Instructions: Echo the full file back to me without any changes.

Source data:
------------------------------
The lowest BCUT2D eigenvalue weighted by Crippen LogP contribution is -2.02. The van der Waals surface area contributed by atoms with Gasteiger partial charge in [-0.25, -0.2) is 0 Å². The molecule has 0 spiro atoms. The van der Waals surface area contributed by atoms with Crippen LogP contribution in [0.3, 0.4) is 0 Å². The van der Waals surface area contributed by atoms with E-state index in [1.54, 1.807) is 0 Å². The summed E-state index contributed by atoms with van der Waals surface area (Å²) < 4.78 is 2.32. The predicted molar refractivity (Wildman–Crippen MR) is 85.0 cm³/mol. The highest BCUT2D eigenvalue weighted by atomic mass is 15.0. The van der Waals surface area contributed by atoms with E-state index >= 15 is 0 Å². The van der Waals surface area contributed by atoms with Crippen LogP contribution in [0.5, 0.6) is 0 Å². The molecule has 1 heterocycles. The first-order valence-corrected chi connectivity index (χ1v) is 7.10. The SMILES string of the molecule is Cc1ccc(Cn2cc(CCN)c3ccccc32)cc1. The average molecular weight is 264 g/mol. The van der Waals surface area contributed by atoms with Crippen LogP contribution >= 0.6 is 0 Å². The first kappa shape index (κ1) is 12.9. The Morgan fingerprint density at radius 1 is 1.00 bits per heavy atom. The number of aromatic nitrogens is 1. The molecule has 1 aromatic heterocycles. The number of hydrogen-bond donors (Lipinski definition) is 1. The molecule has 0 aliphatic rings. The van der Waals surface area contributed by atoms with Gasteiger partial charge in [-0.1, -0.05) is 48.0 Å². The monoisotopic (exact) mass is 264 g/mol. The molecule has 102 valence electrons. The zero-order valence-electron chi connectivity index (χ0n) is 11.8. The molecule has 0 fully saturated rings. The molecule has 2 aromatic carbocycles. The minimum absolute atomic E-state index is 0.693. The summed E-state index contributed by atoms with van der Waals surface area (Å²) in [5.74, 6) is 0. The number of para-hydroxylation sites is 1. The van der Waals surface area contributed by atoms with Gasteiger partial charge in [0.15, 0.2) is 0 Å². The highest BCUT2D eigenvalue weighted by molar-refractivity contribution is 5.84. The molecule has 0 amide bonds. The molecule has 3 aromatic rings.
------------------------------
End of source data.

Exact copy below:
The lowest BCUT2D eigenvalue weighted by Crippen LogP contribution is -2.02. The van der Waals surface area contributed by atoms with Gasteiger partial charge in [-0.25, -0.2) is 0 Å². The molecule has 0 spiro atoms. The van der Waals surface area contributed by atoms with Crippen LogP contribution in [0.3, 0.4) is 0 Å². The van der Waals surface area contributed by atoms with E-state index in [1.54, 1.807) is 0 Å². The summed E-state index contributed by atoms with van der Waals surface area (Å²) < 4.78 is 2.32. The predicted molar refractivity (Wildman–Crippen MR) is 85.0 cm³/mol. The highest BCUT2D eigenvalue weighted by atomic mass is 15.0. The van der Waals surface area contributed by atoms with E-state index >= 15 is 0 Å². The van der Waals surface area contributed by atoms with Crippen LogP contribution in [0.5, 0.6) is 0 Å². The molecule has 1 heterocycles. The first-order valence-corrected chi connectivity index (χ1v) is 7.10. The SMILES string of the molecule is Cc1ccc(Cn2cc(CCN)c3ccccc32)cc1. The average molecular weight is 264 g/mol. The van der Waals surface area contributed by atoms with Crippen LogP contribution >= 0.6 is 0 Å². The first kappa shape index (κ1) is 12.9. The Morgan fingerprint density at radius 1 is 1.00 bits per heavy atom. The number of aromatic nitrogens is 1. The molecule has 1 aromatic heterocycles. The number of hydrogen-bond donors (Lipinski definition) is 1. The molecule has 0 aliphatic rings. The van der Waals surface area contributed by atoms with Gasteiger partial charge in [-0.1, -0.05) is 48.0 Å². The monoisotopic (exact) mass is 264 g/mol. The molecule has 102 valence electrons. The zero-order valence-electron chi connectivity index (χ0n) is 11.8. The molecule has 0 fully saturated rings. The molecule has 2 aromatic carbocycles. The minimum absolute atomic E-state index is 0.693. The summed E-state index contributed by atoms with van der Waals surface area (Å²) in [5.74, 6) is 0. The number of para-hydroxylation sites is 1. The van der Waals surface area contributed by atoms with Gasteiger partial charge in [0.15, 0.2) is 0 Å². The highest BCUT2D eigenvalue weighted by molar-refractivity contribution is 5.84. The molecule has 0 amide bonds. The molecule has 3 aromatic rings.